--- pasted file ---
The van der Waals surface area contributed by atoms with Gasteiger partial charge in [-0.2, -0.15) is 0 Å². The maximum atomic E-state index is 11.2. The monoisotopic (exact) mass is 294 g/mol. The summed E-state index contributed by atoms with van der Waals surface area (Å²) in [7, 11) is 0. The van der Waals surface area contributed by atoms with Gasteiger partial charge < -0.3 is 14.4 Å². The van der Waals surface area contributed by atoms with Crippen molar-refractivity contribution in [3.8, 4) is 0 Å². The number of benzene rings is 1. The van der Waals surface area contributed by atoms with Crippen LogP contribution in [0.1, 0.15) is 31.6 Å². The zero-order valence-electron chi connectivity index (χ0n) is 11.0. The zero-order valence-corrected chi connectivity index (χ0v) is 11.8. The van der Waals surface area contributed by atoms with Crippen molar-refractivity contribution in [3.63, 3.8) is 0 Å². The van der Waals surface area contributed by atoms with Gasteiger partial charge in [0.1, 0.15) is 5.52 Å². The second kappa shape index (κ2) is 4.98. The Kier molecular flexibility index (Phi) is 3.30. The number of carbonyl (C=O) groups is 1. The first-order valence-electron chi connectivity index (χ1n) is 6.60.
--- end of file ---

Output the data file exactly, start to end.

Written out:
The van der Waals surface area contributed by atoms with Gasteiger partial charge in [-0.2, -0.15) is 0 Å². The maximum atomic E-state index is 11.2. The monoisotopic (exact) mass is 294 g/mol. The summed E-state index contributed by atoms with van der Waals surface area (Å²) in [7, 11) is 0. The van der Waals surface area contributed by atoms with Gasteiger partial charge < -0.3 is 14.4 Å². The van der Waals surface area contributed by atoms with Crippen molar-refractivity contribution in [3.8, 4) is 0 Å². The number of benzene rings is 1. The van der Waals surface area contributed by atoms with Crippen LogP contribution in [0.1, 0.15) is 31.6 Å². The zero-order valence-electron chi connectivity index (χ0n) is 11.0. The zero-order valence-corrected chi connectivity index (χ0v) is 11.8. The van der Waals surface area contributed by atoms with Crippen molar-refractivity contribution in [3.63, 3.8) is 0 Å². The van der Waals surface area contributed by atoms with Gasteiger partial charge in [0.1, 0.15) is 5.52 Å². The second kappa shape index (κ2) is 4.98. The Kier molecular flexibility index (Phi) is 3.30. The number of carbonyl (C=O) groups is 1. The first-order valence-electron chi connectivity index (χ1n) is 6.60.